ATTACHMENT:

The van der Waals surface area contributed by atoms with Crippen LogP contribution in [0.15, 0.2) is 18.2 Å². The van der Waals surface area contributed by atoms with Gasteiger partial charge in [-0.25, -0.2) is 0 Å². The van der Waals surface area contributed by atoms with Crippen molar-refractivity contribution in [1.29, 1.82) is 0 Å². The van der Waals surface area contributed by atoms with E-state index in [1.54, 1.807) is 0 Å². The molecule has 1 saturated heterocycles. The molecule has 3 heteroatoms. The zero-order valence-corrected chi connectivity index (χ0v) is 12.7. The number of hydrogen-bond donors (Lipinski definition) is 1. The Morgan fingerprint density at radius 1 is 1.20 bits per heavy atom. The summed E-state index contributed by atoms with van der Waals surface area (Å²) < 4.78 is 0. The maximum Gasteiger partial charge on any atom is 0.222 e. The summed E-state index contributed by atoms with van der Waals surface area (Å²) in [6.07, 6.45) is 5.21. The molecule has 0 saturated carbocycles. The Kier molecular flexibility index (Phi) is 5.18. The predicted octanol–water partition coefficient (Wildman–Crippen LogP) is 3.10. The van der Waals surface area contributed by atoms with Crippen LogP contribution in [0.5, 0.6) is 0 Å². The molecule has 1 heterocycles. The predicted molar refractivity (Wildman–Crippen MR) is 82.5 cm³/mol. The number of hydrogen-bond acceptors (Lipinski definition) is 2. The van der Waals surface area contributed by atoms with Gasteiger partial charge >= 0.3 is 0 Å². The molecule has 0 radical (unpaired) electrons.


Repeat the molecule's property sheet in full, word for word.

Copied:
The van der Waals surface area contributed by atoms with Crippen LogP contribution in [0.15, 0.2) is 18.2 Å². The van der Waals surface area contributed by atoms with Gasteiger partial charge in [-0.25, -0.2) is 0 Å². The van der Waals surface area contributed by atoms with Crippen molar-refractivity contribution in [1.29, 1.82) is 0 Å². The van der Waals surface area contributed by atoms with E-state index in [1.54, 1.807) is 0 Å². The molecule has 1 saturated heterocycles. The molecule has 3 heteroatoms. The zero-order valence-corrected chi connectivity index (χ0v) is 12.7. The number of hydrogen-bond donors (Lipinski definition) is 1. The Morgan fingerprint density at radius 1 is 1.20 bits per heavy atom. The summed E-state index contributed by atoms with van der Waals surface area (Å²) < 4.78 is 0. The maximum Gasteiger partial charge on any atom is 0.222 e. The summed E-state index contributed by atoms with van der Waals surface area (Å²) in [6.07, 6.45) is 5.21. The molecule has 0 saturated carbocycles. The Kier molecular flexibility index (Phi) is 5.18. The predicted octanol–water partition coefficient (Wildman–Crippen LogP) is 3.10. The van der Waals surface area contributed by atoms with Crippen LogP contribution in [0.5, 0.6) is 0 Å². The molecule has 1 heterocycles. The predicted molar refractivity (Wildman–Crippen MR) is 82.5 cm³/mol. The number of hydrogen-bond acceptors (Lipinski definition) is 2. The van der Waals surface area contributed by atoms with Gasteiger partial charge >= 0.3 is 0 Å². The molecule has 0 radical (unpaired) electrons.